Coral Bells Diseases

Heuchera or Coral Bells is a perennial plant often grown for its colorful foliage. This cold-hardy plant can live in various conditions, adding bold color to a landscape.  Understanding common diseases and treatments enables you to provide the best care possible for Coral Bells to keep your plants healthy and thriving.


Coral Bells Downy Mildew

Downy mildew is a water mold that grows on foliage. This mildew thrives in damp conditions and, if left untreated, can spread throughout a plant. 

Identifying Downy Mildew

Downy mildew looks like small yellow spots on the leaves. The underside of an infected Coral Bells leaf will develop a fuzzy gray mold. Leaves are unable to conduct photosynthesis and will wilt and die.

Treating Downy Mildew

Remove infected leaves at the first sign of downy mildew. Destroy the infected foliage to contain the spread. Treat Coral Bells with downy mildew using a fungicide. Apply fungicide for several weeks to ensure there is no remaining mildew left. Thin the Coral Bells or transplant healthy plants to another area to improve airflow and prevent future outbreaks of downy mildew.

Coral Bells Botrytis Gray Mold

Botrytis gray mold is caused by a fungus that thrives in damp, humid conditions. This mold can impact a variety of plants, including Coral Bells. Plants grown in partial shade are more susceptible to botrytis, especially later in the summer when heat and humidity are high.

Identifying Botrytis Gray Mold

Coral Bell plants infected with botrytis will have a gray, fuzzy mold growing on the surface of the foliage. This plant is commonly grown for its foliage, but infected flowers will have a deformed appearance before turning brown.

Treating Botrytis Gray Mold

Remove infected foliage and flowers if your Coral Bells have botrytis. Treat the plant with a fungicide to remove any remaining spores. Improved air circulation will prevent future outbreaks of gray mold, so thin the plants so air can flow around the foliage.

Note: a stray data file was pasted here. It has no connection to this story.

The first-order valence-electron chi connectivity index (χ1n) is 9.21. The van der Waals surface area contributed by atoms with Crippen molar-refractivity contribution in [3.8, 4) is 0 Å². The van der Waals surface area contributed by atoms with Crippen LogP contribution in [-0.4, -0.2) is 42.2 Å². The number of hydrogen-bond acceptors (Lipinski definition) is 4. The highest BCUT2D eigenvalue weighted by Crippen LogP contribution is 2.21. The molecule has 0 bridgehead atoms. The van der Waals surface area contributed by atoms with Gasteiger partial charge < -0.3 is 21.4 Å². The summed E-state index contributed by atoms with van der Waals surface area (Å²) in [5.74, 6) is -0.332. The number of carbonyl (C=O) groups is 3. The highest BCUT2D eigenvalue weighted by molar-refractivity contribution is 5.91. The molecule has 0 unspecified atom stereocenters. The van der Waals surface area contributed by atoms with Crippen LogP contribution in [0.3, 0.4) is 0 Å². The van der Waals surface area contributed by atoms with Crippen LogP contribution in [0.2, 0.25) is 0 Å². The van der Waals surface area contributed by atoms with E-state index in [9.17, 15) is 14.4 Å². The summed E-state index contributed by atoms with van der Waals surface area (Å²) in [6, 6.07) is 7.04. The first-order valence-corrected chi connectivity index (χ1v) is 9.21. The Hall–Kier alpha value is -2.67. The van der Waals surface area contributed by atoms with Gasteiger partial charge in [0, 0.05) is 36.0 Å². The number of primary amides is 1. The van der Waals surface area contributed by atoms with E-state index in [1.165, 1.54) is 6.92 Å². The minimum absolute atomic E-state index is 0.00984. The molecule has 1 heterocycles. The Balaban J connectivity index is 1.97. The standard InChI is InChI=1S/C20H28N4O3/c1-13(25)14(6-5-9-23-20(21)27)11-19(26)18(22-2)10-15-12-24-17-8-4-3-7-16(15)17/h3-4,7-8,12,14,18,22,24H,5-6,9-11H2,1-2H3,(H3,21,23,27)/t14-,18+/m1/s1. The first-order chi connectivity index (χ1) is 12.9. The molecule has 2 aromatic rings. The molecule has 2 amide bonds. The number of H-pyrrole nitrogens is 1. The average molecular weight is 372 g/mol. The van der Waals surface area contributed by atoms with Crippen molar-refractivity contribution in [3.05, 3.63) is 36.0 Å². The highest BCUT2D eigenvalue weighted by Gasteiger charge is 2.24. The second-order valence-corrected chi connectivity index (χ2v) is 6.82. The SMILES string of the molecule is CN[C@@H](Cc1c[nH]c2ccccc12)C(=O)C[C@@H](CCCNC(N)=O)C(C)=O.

Coral Bells Leaf Spots

Leaf spots on Coral Bells are a fungal infection. This fungus emerges in damp conditions, so humid weather, partial shade, and a leafy plant like a Coral Bell are a likely mix that will result in leaf spots.

Identifying Leaf Spots

Leaf spots appear on the foliage as white circular spots with a black or brown outer ring. One leaf can have multiple spots that inhibit photosynthesis, eventually causing the leaf to wither and die. An untreated Coral Bell plant will die as the fungal infection overwhelms the plant.

Treating Leaf Spots

The first step to treating leaf spots on Coral Bell plants is to remove the infected vegetation. Trim and destroy the leaves to prevent the fungus from spreading to other plants. Treat infected Coral Bells with a fungicide. Divide the plants to improve air circulation, reducing outbreaks of fungal infections like leaf spots.

Coral Bells Powdery Mildew

Powdery mildew is a fungal disease common in plants with broad foliage, like Coral Bells. Crowded growing conditions, limited light, and increased humidity contribute to a powdery mildew outbreak.

Identifying Powdery Mildew

Powdery mildew first appears as faint yellow spots before transitioning into whitish-gray dots that later form a fuzzy texture on the surface of leaves. Infected leaves wither and die as the mildew overtakes them.

Treating Powdery Mildew

Treat powdery mildew by removing infected leaves and spraying the plant with a fungicide. Destroy the pruned vegetation to contain the mildew and prevent the spread to other plants. Thin or divide Coral Bell plants to increase airflow, which prevents mildew and fungal infections.

Coral Bells Rust

Rust is a fungal disease that does not often kill a plant but does cause stunted and diminished growth. The rust spores can be carried by wind or splash from one plant to a neighboring plant by water. Like most fungal diseases, rust thrives in damp, crowded conditions. Overgrown Coral Bell plants in partial shade are prime for a rust outbreak.

Identifying Rust

Rust in Coral Bell plants appears as raised white or yellow spots on the top of the foliage. The underside of the leaves will have reddish-orange blister-like growths. Eventually, infected leaves will fall from the plant.

Treating Rust

Treat rust on Coral Bell plants by trimming and destroying infected leaves. Spray the plant with a fungicide to kill any remaining spores. Remove debris or dead plant matter from around the plant, water the ground, and keep the leaves dry when watering Coral Bells. Rust spores can be spread via water, so keeping the plant dry prevents spores from moving to other leaves or plants.

Coral Bells Disease Chart




Downy Mildew

Yellow or white spots on leaves

Proper air circulation

Botrytis Gray Mold

Gray mold and deformed, brown flowers

Fungicides & air circulation

Leaf Spots

Ringed spots on leaves

Fungicides & air circulation

Powdery Mildew

Yellow or white spots on leaves

Fungicides & air circulation


White or yellow spots on leaves

Fungicides & air circulation


"Coral Bells Heuchera." The Connecticut Agricultural Experiment Station.

"Heuchera (Alumroot, Coral Bells, Heuchera)." North Carolina Extension Gardener Plant Toolbox.